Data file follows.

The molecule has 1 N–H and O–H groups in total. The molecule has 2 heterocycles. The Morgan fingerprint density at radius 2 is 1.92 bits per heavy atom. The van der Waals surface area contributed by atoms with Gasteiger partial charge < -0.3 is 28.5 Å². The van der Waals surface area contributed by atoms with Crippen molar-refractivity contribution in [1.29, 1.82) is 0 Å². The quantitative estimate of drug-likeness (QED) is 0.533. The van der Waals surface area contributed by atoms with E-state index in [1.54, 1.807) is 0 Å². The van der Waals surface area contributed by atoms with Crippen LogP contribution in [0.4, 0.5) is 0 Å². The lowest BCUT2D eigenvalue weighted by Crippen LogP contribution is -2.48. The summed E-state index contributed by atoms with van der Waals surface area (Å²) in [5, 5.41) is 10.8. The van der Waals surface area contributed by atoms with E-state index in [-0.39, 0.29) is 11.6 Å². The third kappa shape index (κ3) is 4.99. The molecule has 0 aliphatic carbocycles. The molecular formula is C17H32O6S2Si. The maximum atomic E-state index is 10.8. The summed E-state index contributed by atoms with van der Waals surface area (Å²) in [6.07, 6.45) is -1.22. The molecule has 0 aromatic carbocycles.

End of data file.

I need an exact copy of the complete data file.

The molecule has 1 N–H and O–H groups in total. The molecule has 2 heterocycles. The Morgan fingerprint density at radius 2 is 1.92 bits per heavy atom. The van der Waals surface area contributed by atoms with Gasteiger partial charge < -0.3 is 28.5 Å². The van der Waals surface area contributed by atoms with Crippen molar-refractivity contribution in [1.29, 1.82) is 0 Å². The quantitative estimate of drug-likeness (QED) is 0.533. The van der Waals surface area contributed by atoms with E-state index in [1.54, 1.807) is 0 Å². The van der Waals surface area contributed by atoms with Crippen LogP contribution in [0.4, 0.5) is 0 Å². The lowest BCUT2D eigenvalue weighted by Crippen LogP contribution is -2.48. The summed E-state index contributed by atoms with van der Waals surface area (Å²) in [5, 5.41) is 10.8. The van der Waals surface area contributed by atoms with E-state index in [-0.39, 0.29) is 11.6 Å². The third kappa shape index (κ3) is 4.99. The molecule has 0 aliphatic carbocycles. The molecular formula is C17H32O6S2Si. The maximum atomic E-state index is 10.8. The summed E-state index contributed by atoms with van der Waals surface area (Å²) in [6.07, 6.45) is -1.22. The molecule has 0 aromatic carbocycles.